Allen Smith and Mark Stansberry were not prepared for what they saw in New Orleans.
As paramedics with North Ambulance in Brainerd, Smith and Stansberry were part of a contingent of eight North Memorial Medical Center paramedics who traveled in four ambulances to Louisiana to provide emergency medical services to the survivors of Hurricane Katrina.
"We got there and we were awestruck by the massive amount of destruction," Stansberry said. "Until you actually drive by it you have no idea."
"With the photos they show and the news coverage it's hard to put it into context. The camera angles you see are narrow. It looks bad on TV, but it's much worse in reality," added Smith. "It's sensory overload."
Smith and Stansberry spent eight days in New Orleans starting Sept. 6. The pictures they brought back tell the story of the devastation wrought by the massive hurricane, which swept into the Gulf Coast states Aug. 29 -- houses covered in water, debris and garbage piled along streets, buildings destroyed and an entire metropolitan population left homeless in the wake of the storm.
About 24 hours after receiving notice that the Federal Emergency Management Agency had contracted with North Memorial for emergency medical services for two months, Smith and Stansberry left Brainerd Sept. 4, driving for 23 hours to Baton Rouge, La., where they spent one day at the rear staging area for disaster relief. The next day they were immunized and started on their way to New Orleans.
Their first lesson upon arriving in New Orleans: Don't touch the water and don't touch anyone who had been in the water. The flood waters covered 80 percent of the city when Smith and Stansberry arrived and the water was contaminated with pollutants. Exposure to the water meant risk of contracting diseases, including cholera, Smith said.
"And you wanted to jump in the water and help those people, but if you did you knew you'd be in New Orleans for a while" in quarantine, Stansberry said.
They took two showers a day and had to throw away all the clothing they wore in New Orleans in case it was contaminated.
In New Orleans they worked 18-20 hours a day in 98-degree temperatures. Their mission was threefold: triage at the city's convention center, respond to 911 calls with local emergency medical service personnel and transport rescued survivors. They also helped with rescue missions at an oil refinery and on nearby rivers.
They slept on cots or in ambulances outside the city's convention center, itself surrounded by rubbish from earlier use housing evacuees.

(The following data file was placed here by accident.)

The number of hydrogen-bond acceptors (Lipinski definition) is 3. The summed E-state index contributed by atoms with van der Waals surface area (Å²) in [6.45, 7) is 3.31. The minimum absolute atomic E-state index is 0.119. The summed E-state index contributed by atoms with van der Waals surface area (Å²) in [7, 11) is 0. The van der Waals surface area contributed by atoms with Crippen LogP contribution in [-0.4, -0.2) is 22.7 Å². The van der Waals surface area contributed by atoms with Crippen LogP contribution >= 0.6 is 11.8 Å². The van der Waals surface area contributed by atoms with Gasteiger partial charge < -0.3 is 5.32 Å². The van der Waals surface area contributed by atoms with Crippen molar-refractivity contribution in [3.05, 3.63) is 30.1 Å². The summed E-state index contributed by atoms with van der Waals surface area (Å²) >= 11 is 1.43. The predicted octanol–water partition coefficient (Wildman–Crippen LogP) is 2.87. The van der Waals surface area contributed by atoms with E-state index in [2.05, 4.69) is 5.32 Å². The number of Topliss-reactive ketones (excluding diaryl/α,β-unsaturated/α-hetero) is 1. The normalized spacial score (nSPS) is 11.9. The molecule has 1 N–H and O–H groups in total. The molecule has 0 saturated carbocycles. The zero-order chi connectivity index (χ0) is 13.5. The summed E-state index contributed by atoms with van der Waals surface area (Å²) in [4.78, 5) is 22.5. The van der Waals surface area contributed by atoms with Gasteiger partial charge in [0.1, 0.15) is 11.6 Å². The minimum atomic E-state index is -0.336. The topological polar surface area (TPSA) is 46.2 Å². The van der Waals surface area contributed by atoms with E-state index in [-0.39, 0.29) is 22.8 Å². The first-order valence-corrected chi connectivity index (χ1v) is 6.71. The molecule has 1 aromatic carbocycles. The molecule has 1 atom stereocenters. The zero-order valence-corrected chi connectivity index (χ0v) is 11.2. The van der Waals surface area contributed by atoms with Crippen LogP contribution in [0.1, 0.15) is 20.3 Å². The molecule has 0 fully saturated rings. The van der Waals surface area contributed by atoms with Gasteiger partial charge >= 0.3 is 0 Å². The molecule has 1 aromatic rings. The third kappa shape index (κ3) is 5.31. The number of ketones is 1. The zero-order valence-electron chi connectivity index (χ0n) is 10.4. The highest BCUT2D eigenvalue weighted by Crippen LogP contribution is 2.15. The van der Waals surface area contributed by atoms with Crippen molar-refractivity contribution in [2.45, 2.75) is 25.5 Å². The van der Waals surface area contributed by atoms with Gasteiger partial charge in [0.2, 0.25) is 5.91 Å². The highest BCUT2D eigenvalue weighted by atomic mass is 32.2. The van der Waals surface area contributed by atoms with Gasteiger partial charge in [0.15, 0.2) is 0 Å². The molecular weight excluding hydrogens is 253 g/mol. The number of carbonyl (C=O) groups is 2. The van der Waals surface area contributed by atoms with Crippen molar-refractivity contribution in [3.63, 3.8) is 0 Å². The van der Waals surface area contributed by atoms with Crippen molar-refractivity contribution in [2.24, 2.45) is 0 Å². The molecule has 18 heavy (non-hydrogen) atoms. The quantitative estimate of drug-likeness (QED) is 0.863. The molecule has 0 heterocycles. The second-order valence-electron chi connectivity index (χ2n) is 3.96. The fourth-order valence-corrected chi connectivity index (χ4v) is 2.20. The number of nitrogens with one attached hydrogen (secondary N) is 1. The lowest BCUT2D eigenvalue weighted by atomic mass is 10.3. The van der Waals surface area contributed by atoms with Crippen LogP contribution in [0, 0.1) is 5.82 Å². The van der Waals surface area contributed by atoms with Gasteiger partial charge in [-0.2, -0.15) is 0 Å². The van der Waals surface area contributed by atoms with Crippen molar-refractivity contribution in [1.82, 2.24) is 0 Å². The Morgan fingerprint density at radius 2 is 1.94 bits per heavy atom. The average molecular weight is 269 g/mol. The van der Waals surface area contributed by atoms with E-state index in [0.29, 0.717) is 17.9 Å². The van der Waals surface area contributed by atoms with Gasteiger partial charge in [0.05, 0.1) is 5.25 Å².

Things didn't get much better at night, Stansberry said, as temperatures only fell to about 82. They were constantly bitten by chiggers.
With the long shifts the days blended into each other, Smith said, and emergency medical crews lost track of time.
"We knew if it was day or night, but after that we couldn't tell you what day it was," he said. "We're still trying to figure out what we did and saw." Because no records were kept, Smith and Stansberry even have trouble figuring the number of people they helped.
Smith said it was interesting to see people refuse to leave their homes, even after they had been ordered to evacuate. "It was all they had," he said.
Though there had been reports of crews being shot at, Smith and Stansberry said they never encountered hostility when they were in New Orleans. However, they said the reports of many bodies in the water were accurate and they witnessed several bodies that had been marked for later retrieval.
The biggest problem they encountered was unsolicited help, Smith said, which often slowed down emergency responses. He noted that at the staging area in New Orleans there were 300 ambulances from across the country when only 50 were needed.
Other obstacles to helping people included a lack of command and communication among the volunteer groups, trouble navigating flooded roadways, not knowing road routes and a shortage of gas in the area. The problem was that no one had ever coordinated a disaster of this magnitude before, Stansberry said.
By their eighth and final day, Smith and Stansberry said they had gotten to know New Orleans. They also were able to see the city recover somewhat as the flood waters receded by half and food services and showers were brought into the city.
Upon returning to Brainerd, both Smith and Stansberry said the first thing they did was catch up on their sleep.
By the time North Ambulance's two-month contract is completed, 32 of its paramedics will have worked in New Orleans. Smith and Stansberry plan to use what they learned in New Orleans in a presentation to state officials. Although the experience was trying, both said they would go back to New Orleans if asked.
"We didn't do it for fame or fortune, it was just our job," Smith said.
"We were just glad we could go down there and provide aid and comfort to the people," Stansberry said.
MATT ERICKSON can be reached at firstname.lastname@example.org or 855-5857.
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